Sad that the great institution of Workers Unions has sunk so low that they now condon torture just to have jobs. AFSCME really needs to look at the cost of this litigation and the suffering they are forcing on Americans. Thank you Solitary Watch!

  • Alan CYA # 65085

    At some point the deals the public unions have made outstripped the funds to pay for them. Well one can wish the states or cities keep their word reality is proving that government officials have kicked the can down the road knowing that the money wasn’t being put away to cover their deals. Now something has to give. And many people without such benefits are unsympathetic to having their taxes raised to cover those that do. The budget details will dictate what is a reasonable position. Look at what is happening in CA to get an idea as to what can occur in Illinois or anywhere else across the country. I am not a Public Policy expert but here is the way some who are see the pension problem which I assume is part of the package in dispute in both cases.


    “$1.38 trillion funding gap

    A report by the Pew Center on the States, a national public policy think tank, indicates that the gap between states’ public employee retirement benefit obligations and the funds set aside to pay those benefits was approximately $1.38 trillion in fiscal year 2010. That’s a 9% increase from the gap the previous year.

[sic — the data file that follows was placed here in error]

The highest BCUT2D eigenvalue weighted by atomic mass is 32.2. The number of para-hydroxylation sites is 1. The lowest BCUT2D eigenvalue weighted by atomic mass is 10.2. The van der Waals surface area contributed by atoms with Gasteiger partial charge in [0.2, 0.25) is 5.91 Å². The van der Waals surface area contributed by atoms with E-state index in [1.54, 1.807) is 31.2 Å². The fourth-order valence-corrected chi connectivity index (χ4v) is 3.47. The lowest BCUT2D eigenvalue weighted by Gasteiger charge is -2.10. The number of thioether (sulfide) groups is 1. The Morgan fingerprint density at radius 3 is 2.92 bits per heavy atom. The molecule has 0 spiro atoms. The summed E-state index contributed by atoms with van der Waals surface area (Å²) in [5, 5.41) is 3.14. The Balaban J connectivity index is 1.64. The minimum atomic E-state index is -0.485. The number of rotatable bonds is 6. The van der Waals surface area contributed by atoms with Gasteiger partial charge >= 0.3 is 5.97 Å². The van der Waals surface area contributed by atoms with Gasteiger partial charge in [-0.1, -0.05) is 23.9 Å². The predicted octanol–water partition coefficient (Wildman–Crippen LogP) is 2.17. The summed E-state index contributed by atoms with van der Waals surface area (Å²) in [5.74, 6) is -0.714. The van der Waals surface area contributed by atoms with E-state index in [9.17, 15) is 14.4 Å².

The report used the states’ own actuarial assumptions and did not reflect benefit cuts many state legislatures enacted in 2010 and 2011 to shore up their pension funds. Between 2009 and 2011, 43 states enacted benefit cuts, increased employee contributions, or both, according to the report.

    In response to the Pew report, the National Public Pension Coalition (NPPC), which represents public-sector employees, criticized states’ pension-slashing policies.

    GASB’s changes, however, relate only to accounting and financial reporting, not to how governments approach the funding of their pension plans. Attmore has said pension funding is a policy decision made by government officials.”

  • Alan Mills, Legal Director, Uptown People's Law Center